by Sarah Ann Watts
In the starlight the horses wheel like shadows, phantoms of my dream. Their silvered coats recede into an unfinished sky. I can see the line where the vision fades, becomes a blank canvas waiting for someone who dares to follow the unicorns, to leave their footprints in the snow.
The unicorns are beyond my reach. They inhabit the wastes outside the world, and I know I lack the courage to follow, to risk my life in those uncharted drifts. I feel so cold, wrapped in wool and furs that do not hold the warmth. The wind whistles in the chimney and I hear voices calling to me.
I push back the ravelled blankets and the chill from the stone flags strikes up through my bare feet. The snow is not so cold. Already I am shivering as I push back the casement and look out on an altered world.
I ease back the clasp on the sash, quietly so as not to disturb the sleeper in my bed, and lean out into the landscape of my dream. The snowflakes chill against my cheek, shards like glass form on my skin. My tears are crystal, yet I feel nothing, numbed as I am with more than cold.
Overall there is the scent of snow in the air. The hooves churn it into clouds that sting my face, dragging me down into blankness. As the dream fades, I catch hold of it with my brittle nails, try to drag it back, wrap it round me like a shroud; but it tears, shattered by the sound of the clock striking the hour, and I am stung into awareness.
I burrow my face into the pillow, seeking to obliterate my tears before he wakes and breaks the memory with his unwanted questions, drawing me back into the shadows of this half-world he inhabits, the one he thinks is real. I do not blame him — this is not his fault. It helps if I remember to say that often, while he sleeps.
I had known earlier there was something wrong when I saw their twisted forms, their spirits caught in wire, curved into a shape that contained their essence like a spell.
I have lived with him for forty years, and as far as it is in me to love another, I love him. I would say more dearly than myself, but I am afraid of lies. They can be a snare to trap the unwary, open the way into the unreal and leave you stranded where you can never find a way back on your own. I should know. I left it far too late to return.
He caught me, the young hunter, in a net-like desire so that I lost the will to break free. His smile was gentle like the sun rising and in his arms I felt encircled by warmth and life. So I loved him then and I love him now when his hair is silver and the lines drawn upon his face are a map of his age and experience.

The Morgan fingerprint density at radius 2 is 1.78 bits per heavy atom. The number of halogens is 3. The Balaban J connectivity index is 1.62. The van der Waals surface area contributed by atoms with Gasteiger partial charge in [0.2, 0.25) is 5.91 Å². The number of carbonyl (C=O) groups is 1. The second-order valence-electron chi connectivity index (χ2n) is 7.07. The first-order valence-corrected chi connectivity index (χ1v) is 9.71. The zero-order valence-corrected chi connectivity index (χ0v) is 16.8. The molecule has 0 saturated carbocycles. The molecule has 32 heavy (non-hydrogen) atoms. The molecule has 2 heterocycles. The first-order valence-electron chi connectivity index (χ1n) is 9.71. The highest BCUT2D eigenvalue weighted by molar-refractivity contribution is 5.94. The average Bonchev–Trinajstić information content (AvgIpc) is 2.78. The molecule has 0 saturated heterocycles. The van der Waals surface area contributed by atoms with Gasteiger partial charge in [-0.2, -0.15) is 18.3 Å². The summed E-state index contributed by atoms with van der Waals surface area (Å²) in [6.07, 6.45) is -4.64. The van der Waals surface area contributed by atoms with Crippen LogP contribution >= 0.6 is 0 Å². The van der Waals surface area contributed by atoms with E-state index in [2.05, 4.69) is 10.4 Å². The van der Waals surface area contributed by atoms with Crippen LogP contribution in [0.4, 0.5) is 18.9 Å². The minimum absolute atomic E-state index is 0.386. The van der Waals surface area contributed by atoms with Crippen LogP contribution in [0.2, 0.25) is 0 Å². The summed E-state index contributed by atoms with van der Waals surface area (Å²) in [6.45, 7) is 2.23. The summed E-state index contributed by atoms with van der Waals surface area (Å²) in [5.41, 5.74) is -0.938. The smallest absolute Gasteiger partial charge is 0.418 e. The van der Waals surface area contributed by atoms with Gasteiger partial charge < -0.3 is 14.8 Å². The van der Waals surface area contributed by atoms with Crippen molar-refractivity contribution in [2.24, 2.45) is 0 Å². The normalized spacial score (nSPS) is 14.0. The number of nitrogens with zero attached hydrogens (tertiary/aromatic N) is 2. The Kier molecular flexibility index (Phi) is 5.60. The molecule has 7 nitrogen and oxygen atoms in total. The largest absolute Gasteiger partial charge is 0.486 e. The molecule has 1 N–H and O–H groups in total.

Wisdom I should say, but it is not true: honesty forbids the lie. Living in a small place, he watches the changing world as the tide of his life recedes, leaving him stranded on a dried-out shore. He is grown narrow and cold, and my youth taunts him with everything he has lost. As for me, I am trapped in the cage I built around myself. I shut out awareness of the world beyond and closed my eyes. None of this was ever his fault. I should not blame him.
I came through the rift long ago. Such things were common once, before the old knowledge was lost. They warned me that the times were changing with the new religion and that doors were closing. But I did not listen. I was in love, and I thought that youth would last forever. When I saw the first lines on his face and the grey in his hair, then I grew afraid. I started searching for the way home, but it was already too late.
It used to be that you could reach between the worlds with a breath or a whisper of a prayer — that a hair from the head of one you loved could draw you back like a thread. Now the realms shift asunder and there is impenetrable distance where once the paths were clear.
The unicorns are lost to me now. Fairy tales are the last to fade, and they are kept alive in the dreams of children. People have changed, and the world is smaller every day, filled with marvels; but the sense of wonder is lost. It was always dangerous, and now too much curiosity is fatal.
The way is barred and those who keep the gate are wary and cold. Fear made them so. They defend the lost realms against intruders. Even in the older days the penalties they exacted were cruel. Remember the tales? Those who spent a night sleeping within the shadow of the stones and woke to find their children buried, sleeping in broken graves, where even the letters of their names were fading beyond memory. The terror of the tales was deliberate, to keep wanderers away.
Many years have passed, and I have endured. I have buried my lovers down the centuries. For a time, the children held me. I hoped they would live forever, but they had too much of this world in them. Their lives were short, as if there were something in the mortal air that tainted their lungs, drawing them to early death. All save one failed to live beyond the cradle.
Sometimes I think I hear their voices on the wind, the sound of children playing, and they call to me. I wake in the night and I listen, yet their voices are stilled now. Tonight I look down on the snow sculptures frozen in time, not in ice; and with feet bare on the stones I go down to the kitchen and push back the shutters. The fire has not gone out and I blow on the embers and heat water while I take a knife from the drawer and sharpen it on the whetstone. I see a distorted reflection of my face, twisted in pain. It is more than time to let go.
It is hard to push back the snow banked against the door and let the chill into the house. The fire flickers in the draft from the door and it is as if something cased in ice — a jagged shard — enters. I go out into the night and slowly, methodically with the knife I begin to cut the unicorns loose.
Copyright © 2010 by Sarah Ann Watts